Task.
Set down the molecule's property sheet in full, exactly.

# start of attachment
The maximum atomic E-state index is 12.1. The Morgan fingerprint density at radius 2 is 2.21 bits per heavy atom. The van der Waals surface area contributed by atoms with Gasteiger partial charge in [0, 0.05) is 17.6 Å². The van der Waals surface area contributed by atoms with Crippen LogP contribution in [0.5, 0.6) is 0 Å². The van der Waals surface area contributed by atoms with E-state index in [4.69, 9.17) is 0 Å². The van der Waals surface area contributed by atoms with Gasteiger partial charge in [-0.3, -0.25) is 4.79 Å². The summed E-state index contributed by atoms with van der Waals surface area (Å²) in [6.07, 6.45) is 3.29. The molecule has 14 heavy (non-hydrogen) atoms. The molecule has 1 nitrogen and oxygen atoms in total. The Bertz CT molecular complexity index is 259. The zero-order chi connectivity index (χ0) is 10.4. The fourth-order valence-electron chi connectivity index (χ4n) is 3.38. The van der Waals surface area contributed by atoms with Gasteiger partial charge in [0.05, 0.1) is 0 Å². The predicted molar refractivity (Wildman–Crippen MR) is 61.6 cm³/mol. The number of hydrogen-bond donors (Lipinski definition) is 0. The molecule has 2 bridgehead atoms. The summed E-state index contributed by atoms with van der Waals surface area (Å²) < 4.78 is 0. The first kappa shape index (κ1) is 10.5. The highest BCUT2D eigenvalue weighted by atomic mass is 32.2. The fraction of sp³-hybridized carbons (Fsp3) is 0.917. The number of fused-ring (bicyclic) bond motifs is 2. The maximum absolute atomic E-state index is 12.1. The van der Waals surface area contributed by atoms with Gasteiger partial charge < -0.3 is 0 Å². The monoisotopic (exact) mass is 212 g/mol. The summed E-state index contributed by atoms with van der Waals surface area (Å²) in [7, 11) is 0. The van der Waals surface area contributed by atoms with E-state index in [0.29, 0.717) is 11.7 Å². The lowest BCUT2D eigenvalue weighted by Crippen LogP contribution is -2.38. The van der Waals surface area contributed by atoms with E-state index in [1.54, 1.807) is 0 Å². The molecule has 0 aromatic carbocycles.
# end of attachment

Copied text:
The maximum atomic E-state index is 12.1. The Morgan fingerprint density at radius 2 is 2.21 bits per heavy atom. The van der Waals surface area contributed by atoms with Gasteiger partial charge in [0, 0.05) is 17.6 Å². The van der Waals surface area contributed by atoms with Crippen LogP contribution in [0.5, 0.6) is 0 Å². The van der Waals surface area contributed by atoms with E-state index in [4.69, 9.17) is 0 Å². The van der Waals surface area contributed by atoms with Gasteiger partial charge in [-0.3, -0.25) is 4.79 Å². The summed E-state index contributed by atoms with van der Waals surface area (Å²) in [6.07, 6.45) is 3.29. The molecule has 14 heavy (non-hydrogen) atoms. The molecule has 1 nitrogen and oxygen atoms in total. The Bertz CT molecular complexity index is 259. The zero-order chi connectivity index (χ0) is 10.4. The fourth-order valence-electron chi connectivity index (χ4n) is 3.38. The van der Waals surface area contributed by atoms with Gasteiger partial charge in [0.05, 0.1) is 0 Å². The predicted molar refractivity (Wildman–Crippen MR) is 61.6 cm³/mol. The number of hydrogen-bond donors (Lipinski definition) is 0. The molecule has 2 bridgehead atoms. The summed E-state index contributed by atoms with van der Waals surface area (Å²) < 4.78 is 0. The first kappa shape index (κ1) is 10.5. The highest BCUT2D eigenvalue weighted by atomic mass is 32.2. The fraction of sp³-hybridized carbons (Fsp3) is 0.917. The number of fused-ring (bicyclic) bond motifs is 2. The maximum absolute atomic E-state index is 12.1. The van der Waals surface area contributed by atoms with Gasteiger partial charge < -0.3 is 0 Å². The monoisotopic (exact) mass is 212 g/mol. The summed E-state index contributed by atoms with van der Waals surface area (Å²) in [7, 11) is 0. The van der Waals surface area contributed by atoms with E-state index in [0.29, 0.717) is 11.7 Å². The lowest BCUT2D eigenvalue weighted by Crippen LogP contribution is -2.38. The van der Waals surface area contributed by atoms with E-state index in [1.54, 1.807) is 0 Å². The molecule has 0 aromatic carbocycles.